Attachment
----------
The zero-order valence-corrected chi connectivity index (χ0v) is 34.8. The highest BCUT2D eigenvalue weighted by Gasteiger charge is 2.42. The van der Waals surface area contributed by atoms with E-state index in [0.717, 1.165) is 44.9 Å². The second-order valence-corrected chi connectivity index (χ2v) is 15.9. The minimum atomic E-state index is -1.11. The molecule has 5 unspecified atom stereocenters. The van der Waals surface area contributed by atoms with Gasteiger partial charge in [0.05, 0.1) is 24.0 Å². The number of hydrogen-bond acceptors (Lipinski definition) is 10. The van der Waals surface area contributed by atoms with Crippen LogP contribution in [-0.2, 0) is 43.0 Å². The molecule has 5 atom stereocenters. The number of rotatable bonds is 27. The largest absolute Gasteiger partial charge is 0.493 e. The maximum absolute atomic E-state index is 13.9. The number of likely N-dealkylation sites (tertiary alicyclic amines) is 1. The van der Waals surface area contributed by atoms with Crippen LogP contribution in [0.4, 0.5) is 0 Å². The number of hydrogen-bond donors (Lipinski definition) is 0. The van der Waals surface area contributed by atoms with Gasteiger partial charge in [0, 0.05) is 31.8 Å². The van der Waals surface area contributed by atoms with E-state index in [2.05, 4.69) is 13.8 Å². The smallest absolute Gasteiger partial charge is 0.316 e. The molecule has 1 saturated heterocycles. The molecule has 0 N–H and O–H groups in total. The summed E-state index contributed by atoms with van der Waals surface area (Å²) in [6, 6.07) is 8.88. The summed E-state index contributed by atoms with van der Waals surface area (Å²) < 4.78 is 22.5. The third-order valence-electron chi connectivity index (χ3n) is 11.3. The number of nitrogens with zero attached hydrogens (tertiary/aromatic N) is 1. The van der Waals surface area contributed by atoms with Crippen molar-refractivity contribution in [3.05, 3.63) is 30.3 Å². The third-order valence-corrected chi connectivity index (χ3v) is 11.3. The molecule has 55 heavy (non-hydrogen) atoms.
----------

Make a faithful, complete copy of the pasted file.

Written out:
The zero-order valence-corrected chi connectivity index (χ0v) is 34.8. The highest BCUT2D eigenvalue weighted by Gasteiger charge is 2.42. The van der Waals surface area contributed by atoms with E-state index in [0.717, 1.165) is 44.9 Å². The second-order valence-corrected chi connectivity index (χ2v) is 15.9. The minimum atomic E-state index is -1.11. The molecule has 5 unspecified atom stereocenters. The van der Waals surface area contributed by atoms with Gasteiger partial charge in [0.05, 0.1) is 24.0 Å². The number of hydrogen-bond acceptors (Lipinski definition) is 10. The van der Waals surface area contributed by atoms with Crippen LogP contribution in [-0.2, 0) is 43.0 Å². The molecule has 5 atom stereocenters. The number of rotatable bonds is 27. The largest absolute Gasteiger partial charge is 0.493 e. The maximum absolute atomic E-state index is 13.9. The number of likely N-dealkylation sites (tertiary alicyclic amines) is 1. The van der Waals surface area contributed by atoms with Crippen LogP contribution in [0.4, 0.5) is 0 Å². The number of hydrogen-bond donors (Lipinski definition) is 0. The van der Waals surface area contributed by atoms with Gasteiger partial charge in [0, 0.05) is 31.8 Å². The van der Waals surface area contributed by atoms with E-state index in [2.05, 4.69) is 13.8 Å². The smallest absolute Gasteiger partial charge is 0.316 e. The molecule has 1 saturated heterocycles. The molecule has 0 N–H and O–H groups in total. The summed E-state index contributed by atoms with van der Waals surface area (Å²) in [6, 6.07) is 8.88. The summed E-state index contributed by atoms with van der Waals surface area (Å²) < 4.78 is 22.5. The third-order valence-electron chi connectivity index (χ3n) is 11.3. The number of nitrogens with zero attached hydrogens (tertiary/aromatic N) is 1. The van der Waals surface area contributed by atoms with Crippen molar-refractivity contribution in [3.05, 3.63) is 30.3 Å². The third-order valence-corrected chi connectivity index (χ3v) is 11.3. The molecule has 55 heavy (non-hydrogen) atoms.